I may return to this subject with an updated post when everything goes live. Or I may not, for commercial reasons, but here goes… wish me luck! 

Featured image: author’s own.

Is technology at the heart of business, or is it simply an enabler?

I saw a video from Cisco this morning, and found it quite inspirational. The fact it’s from Cisco isn’t really relevant (indeed, if I showed it without the last few seconds you woudn’t know) but it’s a great example of how IT is shaping the world that we live in – or, more precisely, how the world is shaping the direction that IT is taking:

In case you can’t see the video above, here are some of the key statistics it contains:

  • Humans created more data in 2009 alone than in all previous years combined.
  • Over the last 15 years, network speeds have increased 18 million times.
  • Information is moving to the cloud; 8/10 IT Managers plan to use cloud computing within the next 3 years.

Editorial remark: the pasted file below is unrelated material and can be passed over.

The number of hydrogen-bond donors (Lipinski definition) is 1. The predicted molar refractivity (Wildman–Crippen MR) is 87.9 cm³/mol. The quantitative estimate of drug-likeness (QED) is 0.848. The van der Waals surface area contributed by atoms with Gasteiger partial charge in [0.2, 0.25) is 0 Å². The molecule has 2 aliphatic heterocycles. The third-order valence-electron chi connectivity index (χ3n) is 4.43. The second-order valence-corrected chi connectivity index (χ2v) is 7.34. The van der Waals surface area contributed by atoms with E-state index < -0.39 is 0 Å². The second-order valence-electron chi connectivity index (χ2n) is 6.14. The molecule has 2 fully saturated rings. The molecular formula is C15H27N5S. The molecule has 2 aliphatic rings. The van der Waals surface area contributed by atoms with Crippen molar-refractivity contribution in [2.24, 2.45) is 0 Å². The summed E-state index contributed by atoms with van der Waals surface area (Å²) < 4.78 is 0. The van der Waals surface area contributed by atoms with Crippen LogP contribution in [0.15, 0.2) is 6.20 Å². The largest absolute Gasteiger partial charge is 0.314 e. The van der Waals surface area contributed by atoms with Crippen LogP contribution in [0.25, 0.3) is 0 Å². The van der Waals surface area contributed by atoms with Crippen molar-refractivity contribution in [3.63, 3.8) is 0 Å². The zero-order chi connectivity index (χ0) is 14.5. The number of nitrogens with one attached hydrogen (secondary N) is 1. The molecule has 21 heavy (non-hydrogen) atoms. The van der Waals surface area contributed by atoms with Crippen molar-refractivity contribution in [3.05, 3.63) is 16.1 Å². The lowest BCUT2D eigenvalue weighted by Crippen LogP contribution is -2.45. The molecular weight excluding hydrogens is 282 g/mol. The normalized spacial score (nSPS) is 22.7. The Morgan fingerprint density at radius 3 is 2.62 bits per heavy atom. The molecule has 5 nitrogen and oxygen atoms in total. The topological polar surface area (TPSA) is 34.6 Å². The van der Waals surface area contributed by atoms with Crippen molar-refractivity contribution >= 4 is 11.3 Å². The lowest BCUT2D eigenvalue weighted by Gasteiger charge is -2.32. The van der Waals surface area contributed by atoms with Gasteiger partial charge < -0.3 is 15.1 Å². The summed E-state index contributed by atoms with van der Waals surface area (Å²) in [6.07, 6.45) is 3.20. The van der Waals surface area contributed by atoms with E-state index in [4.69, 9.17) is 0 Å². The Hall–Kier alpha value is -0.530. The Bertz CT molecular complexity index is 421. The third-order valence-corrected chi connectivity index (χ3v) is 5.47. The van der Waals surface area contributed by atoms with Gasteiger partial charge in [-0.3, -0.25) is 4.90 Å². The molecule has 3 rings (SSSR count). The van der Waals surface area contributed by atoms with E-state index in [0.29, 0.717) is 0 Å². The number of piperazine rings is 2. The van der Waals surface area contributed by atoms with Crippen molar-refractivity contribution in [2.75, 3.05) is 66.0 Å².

• By 2015, tools and automation will eliminate 25% of IT labour hours.
  • We’re using multiple devices: by 2015 there will be nearly one mobile-connected device for every person on earth;
  • 2/3 of employees believe they should be able to access information using company-issued devices at any time, at any location;
  • 60% believe they don’t need to be in an office to be productive;
  • This is creating entirely new forms of collaboration.
  • “The real impact of the information revolution isn’t about information management but on relationships; the ability to allow not dozens, or hundreds, but thousands of people to meaningfully interact” [Dr Michael Schrage, MIT].